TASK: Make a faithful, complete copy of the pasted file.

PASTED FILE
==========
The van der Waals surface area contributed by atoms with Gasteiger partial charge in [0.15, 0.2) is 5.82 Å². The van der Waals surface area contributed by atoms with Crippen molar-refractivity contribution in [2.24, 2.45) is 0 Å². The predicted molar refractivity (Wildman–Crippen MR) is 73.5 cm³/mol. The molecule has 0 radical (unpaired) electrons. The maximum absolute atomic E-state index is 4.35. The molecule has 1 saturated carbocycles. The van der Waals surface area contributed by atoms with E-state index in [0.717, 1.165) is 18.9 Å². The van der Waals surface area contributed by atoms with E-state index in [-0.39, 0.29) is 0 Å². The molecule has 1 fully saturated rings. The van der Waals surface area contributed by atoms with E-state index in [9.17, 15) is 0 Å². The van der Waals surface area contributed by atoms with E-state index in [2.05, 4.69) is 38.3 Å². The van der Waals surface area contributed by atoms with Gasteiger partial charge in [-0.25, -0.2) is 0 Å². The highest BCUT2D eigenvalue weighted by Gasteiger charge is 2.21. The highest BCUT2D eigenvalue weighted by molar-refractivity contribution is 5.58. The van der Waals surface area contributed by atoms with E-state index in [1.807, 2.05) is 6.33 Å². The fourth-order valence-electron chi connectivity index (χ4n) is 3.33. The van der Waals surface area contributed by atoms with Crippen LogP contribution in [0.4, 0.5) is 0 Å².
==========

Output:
The van der Waals surface area contributed by atoms with Gasteiger partial charge in [0.15, 0.2) is 5.82 Å². The van der Waals surface area contributed by atoms with Crippen molar-refractivity contribution in [2.24, 2.45) is 0 Å². The predicted molar refractivity (Wildman–Crippen MR) is 73.5 cm³/mol. The molecule has 0 radical (unpaired) electrons. The maximum absolute atomic E-state index is 4.35. The molecule has 1 saturated carbocycles. The van der Waals surface area contributed by atoms with E-state index in [0.717, 1.165) is 18.9 Å². The van der Waals surface area contributed by atoms with E-state index in [-0.39, 0.29) is 0 Å². The molecule has 1 fully saturated rings. The van der Waals surface area contributed by atoms with E-state index in [9.17, 15) is 0 Å². The van der Waals surface area contributed by atoms with E-state index in [2.05, 4.69) is 38.3 Å². The van der Waals surface area contributed by atoms with Gasteiger partial charge in [-0.25, -0.2) is 0 Å². The highest BCUT2D eigenvalue weighted by Gasteiger charge is 2.21. The highest BCUT2D eigenvalue weighted by molar-refractivity contribution is 5.58. The van der Waals surface area contributed by atoms with E-state index in [1.807, 2.05) is 6.33 Å². The fourth-order valence-electron chi connectivity index (χ4n) is 3.33. The van der Waals surface area contributed by atoms with Crippen LogP contribution in [0.4, 0.5) is 0 Å².